Tanzania's filmmakers should arrange huge budget for film advert

09Sep 2021
Nassir Nchimbi
Dar es Salaam
The Guardian
Tanzania's filmmakers should arrange huge budget for film advert

IF people say Tanzania's film industry is very strong, they will be exaggerating the view because the industry has not achieved success.

Renowned actress, Riyama Ally, is one of the popular members of Tanzania's film industry.

Besides consuming content from the USA, India, and Nigeria, Tanzania has its emerging film industry, informally known as 'Swahiliwood'.

These Swahili films are referred to as ‘Bongo Movies', as they are produced with low budgets, short schedules, on camcorders, and mass released in DVD format.

Media for Development International Tanzania (MFDI-TZ) promotes development through socially conscious programming in Tanzania and Africa at large.

The institution employs locals, it produces film, video, television, serials, and music.

But also if people talk about the negative sides of the country's films and dramas, they will be oppressing people that produced the content because, on the so-called bad side, people have acted weirdly.

Many 'Bongo Movies' and dramas are being watched these days and people will rarely hear praises until the films are either nominated for major international awards or enter big concerts.

But when domestic movie producers' works become more meaningful, they do not promote their works, they do not pay attention to the works, they do not grow up with them and most importantly fail to advertise the content.

The Tanzanian film industry has lots of potentials as the country has a beautiful landscape for filming, plenty of creative people, and good, talented actors and actresses.

Filmmakers in the country do not consider advertising their works at all, while other countries members of the film industry have film advertising policies that say the film advertising budgets should be at least half the budget for making films.

That is, for example, if one is making a film for 50m/- then he or she should make sure he or she has at least a budget to advertise the film, which is worth at least 25m/-.

And that is at least, some filmmakers are going up to 100 percent of the advertising budget. That is, the film production budget is 50m/- and the same amount goes to film advertising as well.

That is just an example of investment in film production in the country's local context because it is in the early stages of promoting its film industry.

Producers do not have to use a policy of at least 50 percent.

There is a growing demand for local content through cable network TV and online platforms in the movie industry.

This means that if an individual can either develop or produce a good movie here, and be able to capture the attention of the market in East Africa which is more than 100 million people, it is a very huge business.

For example, since last week (Thursday), prominent actor, Vincent Kigosi, has been announcing his new drama which he plans to release soon.

He was posting via his Instagram account and what he was writing was that the drama is the best content people have ever seen.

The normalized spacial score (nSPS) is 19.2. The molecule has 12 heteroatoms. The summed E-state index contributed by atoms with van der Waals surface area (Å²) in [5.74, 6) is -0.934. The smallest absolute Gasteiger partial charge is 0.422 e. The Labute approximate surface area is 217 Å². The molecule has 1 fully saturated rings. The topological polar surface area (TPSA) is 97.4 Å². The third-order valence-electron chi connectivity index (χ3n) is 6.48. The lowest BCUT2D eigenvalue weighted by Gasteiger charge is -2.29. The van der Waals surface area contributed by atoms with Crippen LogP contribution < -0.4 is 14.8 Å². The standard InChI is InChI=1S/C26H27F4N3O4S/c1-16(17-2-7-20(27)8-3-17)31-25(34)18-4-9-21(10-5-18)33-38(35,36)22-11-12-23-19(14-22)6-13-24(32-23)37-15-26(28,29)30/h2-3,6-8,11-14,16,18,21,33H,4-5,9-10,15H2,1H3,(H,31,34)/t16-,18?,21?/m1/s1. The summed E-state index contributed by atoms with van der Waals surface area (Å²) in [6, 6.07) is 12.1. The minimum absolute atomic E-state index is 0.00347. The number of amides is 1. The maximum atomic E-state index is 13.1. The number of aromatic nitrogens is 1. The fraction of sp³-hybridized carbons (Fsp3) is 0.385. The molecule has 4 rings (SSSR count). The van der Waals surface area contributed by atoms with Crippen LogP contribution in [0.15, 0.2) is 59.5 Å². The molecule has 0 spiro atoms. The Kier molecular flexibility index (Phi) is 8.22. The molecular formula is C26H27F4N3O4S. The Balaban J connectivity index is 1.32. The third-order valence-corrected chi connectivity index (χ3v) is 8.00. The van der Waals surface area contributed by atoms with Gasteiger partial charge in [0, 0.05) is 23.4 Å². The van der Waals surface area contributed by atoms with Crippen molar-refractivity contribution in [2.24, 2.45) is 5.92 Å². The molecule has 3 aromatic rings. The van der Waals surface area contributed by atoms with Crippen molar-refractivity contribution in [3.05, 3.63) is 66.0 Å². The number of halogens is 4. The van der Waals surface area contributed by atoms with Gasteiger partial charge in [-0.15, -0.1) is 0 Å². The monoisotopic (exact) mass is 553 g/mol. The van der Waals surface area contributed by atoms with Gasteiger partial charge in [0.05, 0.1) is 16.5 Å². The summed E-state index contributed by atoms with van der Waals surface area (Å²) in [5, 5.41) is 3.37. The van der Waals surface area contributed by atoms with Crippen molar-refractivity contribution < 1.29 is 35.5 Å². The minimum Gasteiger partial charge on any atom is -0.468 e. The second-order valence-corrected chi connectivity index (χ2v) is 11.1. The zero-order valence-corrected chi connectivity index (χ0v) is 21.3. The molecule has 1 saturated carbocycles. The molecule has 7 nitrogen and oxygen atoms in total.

But the downside was that his words did not match the pictures he was showing people on his account.

The pictures he posted show very unusual things, and even some of his fans were, in the comments section, wondering why the pictures he is posting do not substantiate his claims.

Such things do not require a half-budget, people just decide to go accomplish film production do things professionally.

He would look for a special person to give him the responsibility of photographing him behind the scenes, and then use these pictures to advertise.

If members of the country's film industry cannot make progress, they can even draw knowledge from their counterparts in local new genre music 'Bongo Flava', who are showcasing maturity in advertising their works.

People see how the 'Bongo Flava' artists create great covers for their songs, display great talent in their works, and more.

Domestic actress, Lamata Leah, is working hard, she has managed to do well in her drama, dubbed 'Jua Kali', which is way better than other shows in Tanzania.

She might either have had a bigger budget for the drama or maybe it is just an extension, but all in all, she has worked hard to achieve the feat.

She was focusing on seeing to it her drama was promoted in big posters, she has had a lot of events for advertising her drama, which includes having people in various areas watching the episodes together.

Leah further had a lot of talent to encourage viewing of her work and the approach has made a difference for her, it is in this case all about self-promotion.

The Tanzanian film industry is making efforts to improve production with high-tech cameras, better production facilities, and developing filmmaking skills.

The Tanzanian government believes the film industry has the potential to create employment opportunities while simultaneously boosting Tanzania’s brand and the Swahili language.

The film industry can be used to see to it the country makes headway economically.

Recently, there was a bill that seeks to see local and foreign film companies share their raw footage with the government and allow the government to use the videos to promote the country.

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